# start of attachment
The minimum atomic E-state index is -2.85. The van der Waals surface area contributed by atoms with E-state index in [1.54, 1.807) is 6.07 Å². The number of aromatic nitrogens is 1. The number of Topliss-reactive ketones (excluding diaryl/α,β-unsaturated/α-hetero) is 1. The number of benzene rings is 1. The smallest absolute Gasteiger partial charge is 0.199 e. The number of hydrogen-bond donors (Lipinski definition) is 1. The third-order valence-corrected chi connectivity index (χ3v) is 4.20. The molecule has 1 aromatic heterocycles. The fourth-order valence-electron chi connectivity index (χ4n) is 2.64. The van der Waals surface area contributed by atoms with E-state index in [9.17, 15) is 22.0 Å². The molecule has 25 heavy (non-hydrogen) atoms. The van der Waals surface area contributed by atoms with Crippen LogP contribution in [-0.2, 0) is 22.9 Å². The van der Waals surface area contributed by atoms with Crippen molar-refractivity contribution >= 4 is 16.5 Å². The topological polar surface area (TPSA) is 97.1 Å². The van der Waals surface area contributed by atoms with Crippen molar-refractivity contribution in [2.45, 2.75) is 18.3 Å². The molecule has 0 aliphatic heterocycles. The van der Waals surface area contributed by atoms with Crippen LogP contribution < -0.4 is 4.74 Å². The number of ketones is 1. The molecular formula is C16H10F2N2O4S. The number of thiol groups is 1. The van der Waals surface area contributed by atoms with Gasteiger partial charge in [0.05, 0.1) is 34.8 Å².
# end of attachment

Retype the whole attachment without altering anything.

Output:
The minimum atomic E-state index is -2.85. The van der Waals surface area contributed by atoms with E-state index in [1.54, 1.807) is 6.07 Å². The number of aromatic nitrogens is 1. The number of Topliss-reactive ketones (excluding diaryl/α,β-unsaturated/α-hetero) is 1. The number of benzene rings is 1. The smallest absolute Gasteiger partial charge is 0.199 e. The number of hydrogen-bond donors (Lipinski definition) is 1. The third-order valence-corrected chi connectivity index (χ3v) is 4.20. The molecule has 1 aromatic heterocycles. The fourth-order valence-electron chi connectivity index (χ4n) is 2.64. The van der Waals surface area contributed by atoms with E-state index in [9.17, 15) is 22.0 Å². The molecule has 25 heavy (non-hydrogen) atoms. The van der Waals surface area contributed by atoms with Crippen LogP contribution in [-0.2, 0) is 22.9 Å². The van der Waals surface area contributed by atoms with Crippen molar-refractivity contribution >= 4 is 16.5 Å². The topological polar surface area (TPSA) is 97.1 Å². The van der Waals surface area contributed by atoms with Crippen molar-refractivity contribution in [2.45, 2.75) is 18.3 Å². The molecule has 0 aliphatic heterocycles. The van der Waals surface area contributed by atoms with Crippen LogP contribution < -0.4 is 4.74 Å². The number of ketones is 1. The molecular formula is C16H10F2N2O4S. The number of thiol groups is 1. The van der Waals surface area contributed by atoms with Gasteiger partial charge in [0.05, 0.1) is 34.8 Å².